Where is that emoji for a solar powered submarine when you need it ?

Offline

#19 2011-07-15 09:43:36

philwareham
Core designer
From: Haslemere, Surrey, UK
Registered: 2009-06-11
Posts: 3,553
Website GitHub Twitter

Re: New Default Theme

phiw13 wrote:

(and me thought that that 62.5% hack had long been forgotten. Even the original author of that hack has disavowed it – in this article I think, see the comments).

See this article from May 2011: Font sizing with rem

Offline

#20 2011-07-15 09:47:42

phiw13
Plugin Author
From: Japan
Registered: 2004-02-27
Posts: 2,691
Website

Re: New Default Theme

philwareham wrote:

See this article from May 2011: Font sizing with rem

That is not what I was referring to. I specifically talked about setting the font-size to 62.5% on the root element – which cause soo many problems. (I know mr snooks article, and I have used rem way before he ever mentioned it)


Where is that emoji for a solar powered submarine when you need it ?

Offline

#21 2011-07-15 10:00:44

philwareham
Core designer
From: Haslemere, Surrey, UK
Registered: 2009-06-11
Posts: 3,553
Website GitHub Twitter

Re: New Default Theme

In Jonathan Snook’s article his code example is as follows:

html { font-size: 62.5%; } 
body { font-size: 14px; font-size: 1.4rem; } /* =14px */
h1   { font-size: 24px; font-size: 2.4rem; } /* =24px */

To be honest I’ve never used this technique before on a production site but it seemed like a good idea. If you have a better solution then I’m all ears – otherwise I’ll just revert back to the standard way of sizing fonts – not really an great loss.

Offline

#22 2011-07-15 10:07:52

Destry
Member
From: Haut-Rhin
Registered: 2004-08-04
Posts: 4,851
Website

Re: New Default Theme

I’ve only looked at the demo site so far too, not the code, but what struck me about the responsiveness is there is no resizing, per se, rather just linearization (stacking) of the blocks as you narrow the viewport. This seems overly stiff, and little jarring when linearization does happen.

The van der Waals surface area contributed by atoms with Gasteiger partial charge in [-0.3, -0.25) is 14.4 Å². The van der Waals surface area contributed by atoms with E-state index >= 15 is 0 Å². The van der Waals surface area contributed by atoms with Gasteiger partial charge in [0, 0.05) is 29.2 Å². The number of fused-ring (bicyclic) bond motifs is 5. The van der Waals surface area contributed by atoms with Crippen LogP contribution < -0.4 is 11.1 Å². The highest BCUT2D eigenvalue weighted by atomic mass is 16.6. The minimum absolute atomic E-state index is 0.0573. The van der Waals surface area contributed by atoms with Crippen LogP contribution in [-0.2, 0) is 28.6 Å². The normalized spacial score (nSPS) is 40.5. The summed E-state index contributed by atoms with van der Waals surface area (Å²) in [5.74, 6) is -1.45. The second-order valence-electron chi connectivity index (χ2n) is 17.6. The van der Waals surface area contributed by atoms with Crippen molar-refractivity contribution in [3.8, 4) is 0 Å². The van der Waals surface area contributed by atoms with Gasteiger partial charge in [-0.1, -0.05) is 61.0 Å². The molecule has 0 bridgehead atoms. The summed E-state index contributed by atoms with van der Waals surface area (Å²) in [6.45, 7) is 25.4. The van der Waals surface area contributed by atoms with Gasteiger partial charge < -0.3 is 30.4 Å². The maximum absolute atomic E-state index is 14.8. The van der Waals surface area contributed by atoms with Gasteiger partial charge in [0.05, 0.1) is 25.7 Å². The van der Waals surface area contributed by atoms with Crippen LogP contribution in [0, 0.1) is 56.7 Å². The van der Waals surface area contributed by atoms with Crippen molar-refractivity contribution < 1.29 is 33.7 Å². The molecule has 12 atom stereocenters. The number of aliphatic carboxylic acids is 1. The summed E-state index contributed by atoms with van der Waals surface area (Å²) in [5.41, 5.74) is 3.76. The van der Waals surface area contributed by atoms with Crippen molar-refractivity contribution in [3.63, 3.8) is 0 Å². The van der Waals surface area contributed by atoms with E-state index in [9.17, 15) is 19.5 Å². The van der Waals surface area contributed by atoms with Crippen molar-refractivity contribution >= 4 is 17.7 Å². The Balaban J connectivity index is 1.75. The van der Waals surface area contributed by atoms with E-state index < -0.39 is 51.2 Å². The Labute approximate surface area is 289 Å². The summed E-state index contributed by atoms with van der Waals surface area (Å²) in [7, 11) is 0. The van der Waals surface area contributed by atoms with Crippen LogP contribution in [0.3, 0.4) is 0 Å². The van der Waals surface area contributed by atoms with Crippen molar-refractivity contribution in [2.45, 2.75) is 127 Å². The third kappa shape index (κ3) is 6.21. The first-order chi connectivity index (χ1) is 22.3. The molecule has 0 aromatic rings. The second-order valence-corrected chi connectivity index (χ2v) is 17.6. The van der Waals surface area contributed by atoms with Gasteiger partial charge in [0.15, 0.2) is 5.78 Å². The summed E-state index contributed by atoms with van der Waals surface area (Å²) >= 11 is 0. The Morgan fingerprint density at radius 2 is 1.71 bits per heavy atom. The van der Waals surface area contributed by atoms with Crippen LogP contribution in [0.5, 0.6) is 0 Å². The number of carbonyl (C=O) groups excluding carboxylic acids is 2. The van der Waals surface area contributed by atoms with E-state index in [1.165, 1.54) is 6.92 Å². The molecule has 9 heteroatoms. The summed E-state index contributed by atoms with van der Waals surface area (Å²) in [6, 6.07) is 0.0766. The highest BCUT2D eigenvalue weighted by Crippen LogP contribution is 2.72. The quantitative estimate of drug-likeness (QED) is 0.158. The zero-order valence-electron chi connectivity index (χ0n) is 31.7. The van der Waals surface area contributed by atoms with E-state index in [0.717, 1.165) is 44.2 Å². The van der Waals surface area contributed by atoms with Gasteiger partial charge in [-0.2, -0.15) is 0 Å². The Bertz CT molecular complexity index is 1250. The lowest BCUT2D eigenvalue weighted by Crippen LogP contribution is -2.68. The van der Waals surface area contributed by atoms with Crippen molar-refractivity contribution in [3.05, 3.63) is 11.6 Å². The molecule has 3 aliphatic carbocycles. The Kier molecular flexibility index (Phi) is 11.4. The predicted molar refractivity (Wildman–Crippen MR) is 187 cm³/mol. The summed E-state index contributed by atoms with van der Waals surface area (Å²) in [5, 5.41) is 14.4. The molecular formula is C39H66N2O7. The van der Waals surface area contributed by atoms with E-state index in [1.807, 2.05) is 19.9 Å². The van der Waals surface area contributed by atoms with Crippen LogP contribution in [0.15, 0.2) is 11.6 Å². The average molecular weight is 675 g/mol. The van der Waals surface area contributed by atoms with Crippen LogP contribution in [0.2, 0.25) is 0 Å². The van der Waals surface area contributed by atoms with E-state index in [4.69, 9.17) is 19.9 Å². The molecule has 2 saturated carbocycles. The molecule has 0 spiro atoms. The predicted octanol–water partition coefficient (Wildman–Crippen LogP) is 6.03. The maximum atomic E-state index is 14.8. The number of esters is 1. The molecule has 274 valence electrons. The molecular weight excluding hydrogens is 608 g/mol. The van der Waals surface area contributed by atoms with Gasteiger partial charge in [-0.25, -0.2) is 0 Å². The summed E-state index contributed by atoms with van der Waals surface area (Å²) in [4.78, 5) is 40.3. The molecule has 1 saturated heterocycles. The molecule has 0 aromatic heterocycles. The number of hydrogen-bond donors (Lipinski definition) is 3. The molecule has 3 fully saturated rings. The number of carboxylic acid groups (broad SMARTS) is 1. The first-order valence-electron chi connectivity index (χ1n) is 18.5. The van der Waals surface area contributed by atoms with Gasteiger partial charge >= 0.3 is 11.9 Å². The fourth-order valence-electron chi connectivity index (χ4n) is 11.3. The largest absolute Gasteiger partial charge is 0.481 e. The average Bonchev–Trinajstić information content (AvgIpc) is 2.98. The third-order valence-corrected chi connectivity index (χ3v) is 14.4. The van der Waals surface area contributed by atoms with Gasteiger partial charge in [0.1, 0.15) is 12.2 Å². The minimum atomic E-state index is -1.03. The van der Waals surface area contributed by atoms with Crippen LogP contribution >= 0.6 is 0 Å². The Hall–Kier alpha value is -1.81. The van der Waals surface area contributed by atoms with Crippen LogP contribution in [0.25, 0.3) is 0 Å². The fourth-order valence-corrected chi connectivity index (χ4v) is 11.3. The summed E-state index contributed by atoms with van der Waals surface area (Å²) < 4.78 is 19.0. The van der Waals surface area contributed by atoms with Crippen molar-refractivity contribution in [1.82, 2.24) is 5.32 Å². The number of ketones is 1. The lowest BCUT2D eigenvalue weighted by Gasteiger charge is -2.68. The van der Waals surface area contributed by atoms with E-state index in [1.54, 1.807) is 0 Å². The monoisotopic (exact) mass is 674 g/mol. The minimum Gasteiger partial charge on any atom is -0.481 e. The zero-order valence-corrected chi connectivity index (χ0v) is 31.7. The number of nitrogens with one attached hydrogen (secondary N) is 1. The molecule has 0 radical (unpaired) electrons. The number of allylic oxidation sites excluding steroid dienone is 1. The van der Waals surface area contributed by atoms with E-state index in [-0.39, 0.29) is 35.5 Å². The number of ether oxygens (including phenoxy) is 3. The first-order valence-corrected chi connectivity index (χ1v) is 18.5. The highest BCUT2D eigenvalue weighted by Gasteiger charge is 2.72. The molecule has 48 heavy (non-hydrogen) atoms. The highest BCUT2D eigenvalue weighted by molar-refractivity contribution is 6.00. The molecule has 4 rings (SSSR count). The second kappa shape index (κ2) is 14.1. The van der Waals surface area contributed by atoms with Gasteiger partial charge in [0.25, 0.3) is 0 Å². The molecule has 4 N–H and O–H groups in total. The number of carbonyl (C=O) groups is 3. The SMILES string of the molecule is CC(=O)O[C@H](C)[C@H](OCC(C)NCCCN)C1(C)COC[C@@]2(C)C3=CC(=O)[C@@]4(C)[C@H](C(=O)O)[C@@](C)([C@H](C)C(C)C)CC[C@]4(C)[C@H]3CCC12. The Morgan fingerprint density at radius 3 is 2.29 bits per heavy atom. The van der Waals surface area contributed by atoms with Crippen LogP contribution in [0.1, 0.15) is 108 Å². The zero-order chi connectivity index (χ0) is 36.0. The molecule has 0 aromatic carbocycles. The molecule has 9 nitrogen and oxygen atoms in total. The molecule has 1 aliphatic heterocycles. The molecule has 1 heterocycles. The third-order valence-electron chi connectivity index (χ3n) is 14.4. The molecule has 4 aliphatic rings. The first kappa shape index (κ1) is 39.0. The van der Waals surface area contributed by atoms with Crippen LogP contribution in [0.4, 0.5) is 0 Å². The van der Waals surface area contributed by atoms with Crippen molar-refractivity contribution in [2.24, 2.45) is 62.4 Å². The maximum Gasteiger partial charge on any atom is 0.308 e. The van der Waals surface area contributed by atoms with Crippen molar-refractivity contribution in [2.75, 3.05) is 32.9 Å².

If the grid is fluid (percentages), images are flexible (width:100%; etc.), and fonts are ems then there should be more gradualness to the resizing, where columns narrow up to a point before they actually start dropping into vertical formation.

I also notice that when linearization does happen, there’s a period where the margins are quite wide until you drag the viewport further inward again. This shouldn’t be happening if the grid is truly fluid. It should just be maintaining a proportional margin according to targeted size. Again, I haven’t looked at the code, so I don’t know what the exact widths are where you start your media queries, but this table is pretty good baseline for widths to target (via Ethan Marcotte’s book, Responsive Web Design by A Book Apart)…

  • 320 pixels – For small screen devices, like phones, held in portrait mode.
  • 480 pixels – For small screen devices, like phones, held in landscape mode.
  • 600 pixels – Smaller tablets, like the Amazon Kindle (600×800) and Nook (600×1024), held in portrait mode.
  • 768 pixels – Ten-inch tablets like the iPad (768×1024) held in portrait mode.
  • 1024 pixels – Tablets like the iPad (1024×768) held in landscape mode, as well as certain laptop, netbook, and desktop displays.
  • 1200 pixels – For widescreen displays, primarily laptop and desktop browsers.

I really recommend (to everyone) reading Ethan’s book, if you haven’t. The ebook is not expensive and you can download it immediately. The thing I really picked up from it was the formula, target ÷ context = result, which is not only excellent for calculating relative container widths (for true responsive behavior), but also for calculating relative font-size in relation to responsive layouts (i.e, ems only). This latter use of the formula would address the issue raised by phiw13, I’m pretty sure.

Two cents.

Last edited by Destry (2011-07-15 10:13:13)

Offline

#23 2011-07-15 10:13:18

philwareham
Core designer
From: Haslemere, Surrey, UK
Registered: 2009-06-11
Posts: 3,553
Website GitHub Twitter

Re: New Default Theme

Yeah, I’ve read Ethan’s book. Depends on how you define responsive and fluid – it’s currently a responsive grid layout not a fluid layout. It’s pretty easy for me to change that though, I personally prefer grid structures but if you think it’s a deal-breaker I can revise it.

Currently the grid changes at < 960px, then < 786px, then < 480px.

Last edited by philwareham (2011-07-15 10:18:04)

Offline

#24 2011-07-15 10:13:38

phiw13
Plugin Author
From: Japan
Registered: 2004-02-27
Posts: 2,691
Website

Re: New Default Theme

html { font-size: 1em; }
h1 { font-size: 1.5em; }
article {font-size: .875em; }

etc. etc (see Richard’s article at ALA I linked above). rem is interesting, useful, … when you need to go scaling deeply nested elements where various parent blocks also set a font-size.


Where is that emoji for a solar powered submarine when you need it ?

Offline

Board footer

Powered by FluxBB